Vasil Urushadze asserts that GEL-denominated GDP per capita grew 3.37-fold from 2003 to 2012 and 2.53-fold from 2013 to 2022. The GDP per capita was GEL 2,167 in 2003 and GEL 7,018 in 2012 according to GeoStat, suggesting a 3.24 growth. Moreover, the GEL-denominated GDP per capita grew from GEL 7,220 to GEL 19,465 in 2013-2022, indicating a 2.70 growth. The choice of fixing for 2013 instead of 2012 is unclear. Moreover, the figures do not accurately represent the reality even in this case. Despite the overstated advantage in the initial period and the understated growth in the following period, the primary inaccuracy comes from the methodology where inflation was not taken into account.

A similar picture is observed for USD-denominated calculations. The GDP per capita grew from USD 1,030 to USD 4,420, by 4.4 in 2003-2012, and from USD 4,620 to USD 6,675 in 2013-2022, according to World Bank data. Despite the accurate use of nominal figures, the methodology is twice flawed as both inflation and exchange rate fluctuations are omitted.

In addition to methodological and factual inaccuracies, the context should also be taken into account. An individual economy cannot evolve independently as it is significantly influenced by regional and global occurrences.

All four of Georgia’s neighbouring countries, as well as the rest of the world, experienced higher economic growth from 2004 to 2012 as compared to the subsequent period spanning 2013 to 2023.

Graph 3: Average Annual Growth Rate of the Economy

Source: World Bank

Whilst it is true that the economy grew at a higher rate during the United National Movement’s governance as compared to the subsequent period of the Georgian Dream’s governance, similar patterns are observed in all four of Georgia’s neighbouring countries and globally where the average annual growth rate from 2004 to 2012 generally exceeds that of the years spanning 2013-2023.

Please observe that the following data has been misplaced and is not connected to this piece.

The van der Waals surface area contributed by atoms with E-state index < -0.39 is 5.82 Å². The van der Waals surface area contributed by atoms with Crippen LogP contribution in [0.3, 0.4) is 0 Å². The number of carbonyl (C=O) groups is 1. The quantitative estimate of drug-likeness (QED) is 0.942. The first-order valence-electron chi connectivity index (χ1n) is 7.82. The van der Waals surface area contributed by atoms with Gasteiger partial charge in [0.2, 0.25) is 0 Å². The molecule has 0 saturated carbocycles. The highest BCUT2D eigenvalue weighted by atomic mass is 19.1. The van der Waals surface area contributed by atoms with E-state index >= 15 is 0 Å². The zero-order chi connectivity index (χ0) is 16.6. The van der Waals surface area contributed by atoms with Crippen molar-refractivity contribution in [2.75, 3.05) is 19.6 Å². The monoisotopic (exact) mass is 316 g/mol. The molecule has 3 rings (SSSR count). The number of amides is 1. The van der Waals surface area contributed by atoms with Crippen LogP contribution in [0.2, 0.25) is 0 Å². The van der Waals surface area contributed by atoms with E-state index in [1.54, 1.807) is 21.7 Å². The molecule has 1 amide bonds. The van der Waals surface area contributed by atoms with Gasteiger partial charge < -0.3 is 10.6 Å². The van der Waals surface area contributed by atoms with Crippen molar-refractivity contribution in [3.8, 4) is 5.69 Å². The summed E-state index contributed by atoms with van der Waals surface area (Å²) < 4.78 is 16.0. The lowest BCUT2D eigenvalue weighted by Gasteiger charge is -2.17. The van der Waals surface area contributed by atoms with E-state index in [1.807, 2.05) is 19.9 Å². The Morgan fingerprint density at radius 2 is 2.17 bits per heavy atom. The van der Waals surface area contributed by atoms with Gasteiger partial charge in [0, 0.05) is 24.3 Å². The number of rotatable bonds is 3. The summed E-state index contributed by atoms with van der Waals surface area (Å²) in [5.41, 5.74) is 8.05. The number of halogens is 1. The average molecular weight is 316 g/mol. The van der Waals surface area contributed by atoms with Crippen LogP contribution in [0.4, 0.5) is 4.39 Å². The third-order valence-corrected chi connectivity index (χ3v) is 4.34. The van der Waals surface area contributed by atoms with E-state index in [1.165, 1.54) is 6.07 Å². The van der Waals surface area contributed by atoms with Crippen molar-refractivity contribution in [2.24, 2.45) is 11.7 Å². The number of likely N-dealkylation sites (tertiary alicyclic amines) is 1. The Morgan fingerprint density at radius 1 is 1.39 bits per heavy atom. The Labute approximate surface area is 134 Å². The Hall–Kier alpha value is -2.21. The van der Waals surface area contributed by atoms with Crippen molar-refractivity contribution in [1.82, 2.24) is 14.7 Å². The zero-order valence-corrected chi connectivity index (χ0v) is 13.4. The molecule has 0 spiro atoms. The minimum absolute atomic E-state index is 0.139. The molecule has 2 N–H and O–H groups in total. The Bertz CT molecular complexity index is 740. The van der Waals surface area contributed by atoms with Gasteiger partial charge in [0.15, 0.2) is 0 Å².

Vasil Urushadze employs an inaccurate methodology by relying on nominal terms for comparison, neglecting changes in inflation and the exchange rates, resulting in a doubled interpretation of the advantage. Additionally, he provides inaccurate figures for GEL-denominated calculations leading to an overestimated growth during the United National Movement’s governance and an underestimated growth during the Georgian Dream’s governance. Moreover, he omits 2023 trends from the discussion and fails to acknowledge the context that the GDP growth rate reduced regionally and globally during the aforementioned period.

Although the growth rate decreased following the change in government, the reduction did not amount to a threefold decrease. The annual growth rate during the United National Movement’s governance exceeded that of the observed value during the Georgian Dream’s governance by 1.36 and by 1.55 on a per capita basis, implying that Vasil Urushadze’s claims regarding the advantage were double the actual amount. He is only accurate by stating that the overall average annual growth rate during the United National Movement’s governance exceeded that of the Georgian Dream’s; however, due to his use of incorrect methodology, overstating the advantage, miscalculations and lack of context, FactCheck concludes that Vasil Urushadze’s statement is FALSE.



[1] The World Bank has not yet released the data for 2023 as of February 2024, however, according to GeoStat, the Georgian economy expanded by 7% in 2023. The 2022 figures (USD 5,440 per capita and USD 20.2 billion for the country) have been increased by 7% each in the calculations.

[2] The population witnessed a reduction in the years from 2003 to 2012. However, population growth in 2023 is attributed to a positive net migration in 2022. The Georgian population experienced a negative net migration of 46,000 in 2022. In the following year, the positive net migration reached 55,000, mainly driven by Russian as well as Ukrainian and Belarusian citizens.